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  1. #1
    Join Date
    Nov 2004
    Location
    Atlanta, Ga. burbs
    Posts
    281
    I am in the process of selling my current house (which has a basement) and buying a house with a crawl space.

    I know very little about houses with crawl spaces. Hence the problem I am reporting is foreign to me since my basement is conditioned.

    ======================================
    Today a certified house inspector came to the new property and here is what he wrote up on the HVAC:
    ======================================
    1- Have a licensed HVAC tech. come out and inspect/service the unit before I buy the house. (I agree and it will be done. I was going to do this anyway after the initial inspection.)
    2- He said the HVAC pipes, under the house are sweating, and there is some water dripping/puddling on the vapor barrier. (I assume supply pipes)
    3- He said there is a bit of mildew on the floor joists due to the sweating of the HVAC pipes (I assume supply)
    4- His suggestion is for homeowner to spray with bleach for the small amount of mildew. But he said the problem needs to be corrected which is water dripping from the flexi duct.
    5- His suggestion was a dehumidifier and to be sure a licensed HVAC tech. serviced the unit/make recommendations on how to solve the sweating.

    =====
    This house is in the Atlanta area.
    The outside temp. today was 100 (wet heat!!)
    Piping that is in question is flexi duct
    Air handler is in crawl space and unit is a goodman 6YO
    =====
    There will be an HVAC Tech. onsite in a few days and the credentials of this gentlemen appears to be great via referrals.

    I just want to be informed enough to be sure the right things are done before we sink our money into this house. The current homeowner has agreed to pay for the HVAC visit. But the current owner is also in commercial construction and I do not want him to attempt a bandaid since he is not HVAC trained.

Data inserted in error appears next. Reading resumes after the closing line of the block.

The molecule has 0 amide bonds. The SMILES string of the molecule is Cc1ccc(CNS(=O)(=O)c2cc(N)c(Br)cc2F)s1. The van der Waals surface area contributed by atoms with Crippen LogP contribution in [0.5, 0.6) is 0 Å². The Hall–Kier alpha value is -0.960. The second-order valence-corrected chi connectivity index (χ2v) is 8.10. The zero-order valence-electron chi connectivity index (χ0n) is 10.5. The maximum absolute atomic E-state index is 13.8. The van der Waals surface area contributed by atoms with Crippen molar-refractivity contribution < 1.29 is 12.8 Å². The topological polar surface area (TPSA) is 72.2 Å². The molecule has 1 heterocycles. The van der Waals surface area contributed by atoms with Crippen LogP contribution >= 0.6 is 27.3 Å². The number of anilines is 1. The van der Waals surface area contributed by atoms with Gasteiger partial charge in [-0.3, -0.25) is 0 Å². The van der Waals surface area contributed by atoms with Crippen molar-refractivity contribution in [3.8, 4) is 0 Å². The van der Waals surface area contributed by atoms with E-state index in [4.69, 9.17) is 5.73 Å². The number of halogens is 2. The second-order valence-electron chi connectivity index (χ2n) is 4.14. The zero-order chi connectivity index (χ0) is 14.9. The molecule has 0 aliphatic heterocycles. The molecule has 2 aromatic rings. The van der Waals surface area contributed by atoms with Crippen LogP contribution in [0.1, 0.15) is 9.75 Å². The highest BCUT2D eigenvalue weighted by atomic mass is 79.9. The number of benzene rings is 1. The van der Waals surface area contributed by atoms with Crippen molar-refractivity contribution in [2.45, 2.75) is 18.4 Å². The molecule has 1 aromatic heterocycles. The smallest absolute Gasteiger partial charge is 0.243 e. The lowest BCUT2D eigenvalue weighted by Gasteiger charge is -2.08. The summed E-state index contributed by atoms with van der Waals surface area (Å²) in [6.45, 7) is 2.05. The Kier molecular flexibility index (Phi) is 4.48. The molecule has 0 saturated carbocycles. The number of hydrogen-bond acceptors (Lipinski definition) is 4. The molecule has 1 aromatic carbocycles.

Any advice would be greatly appreciated. And I am not going to attempt any DYI stuff nor do I want the current owner to do anything. (However, even their realtor admits he is very difficult to deal with and he "knows" alot since he is in the construction business. Which makes me nervous.)

    I guess what I am asking is what would you Pro.'s do if this were your house?

    As always thanks for your advice.

  2. #2
    Join Date
    Dec 2002
    Location
    in a house, Appomattox, Va.
    Posts
    3,199
    Humidity from outside is condensing on the cooler inside surfaces. Need to seal crawlspace walls and good vaporbarrier on ground, then the dehumidifier will dry things out.

    My ducts aren't even insulated and they're not sweating with this setup.
    Col 3:23


    questions asked, answers received, ignorance abated

  3. #3
    Join Date
    Nov 2004
    Location
    Atlanta, Ga. burbs
    Posts
    281

    Should I keep the foundation vents closed?

    Q. Should the foundation vents be closed?

    Q. or should I add an exhaust fan to have air movement?



  4. #4
    Join Date
    Jun 2003
    Location
    Madison, WI/Cape Coral, FL
    Posts
    6,078

    Re: Should I keep the foundation vents closed?

    Originally posted by west_seth
    Q. Should the foundation vents be closed?

    Q. or should I add an exhaust fan to have air movement?


    Is the outside air humid in Atlanta? How will moving more outside humid air into a crawlspace stop the sweating? Cover the earth with plastic, close the vents, and get a adequate sized dehumidifier, need 100 pints per 2,500 sq.ft. Suggest a high eff. low temp unit like Santa Fe HC or S F Advance, 5 pints Kw eff. Keeping the crawlspace <50%RH stops condensation, mold growth, and helps keep the home dry. Check with thermastor.com Comments by a dehu salesman. TB

  5. #5
    Join Date
    Jun 2004
    Location
    Florida
    Posts
    556
    Aren't the vents required by code, or does that requirement go away if you install a dehumidifier?

  6. #6

    Re: Re: Should I keep the foundation vents closed?

    Originally posted by teddy bear
    Originally posted by west_seth
    Q. Should the foundation vents be closed?

    Q. or should I add an exhaust fan to have air movement?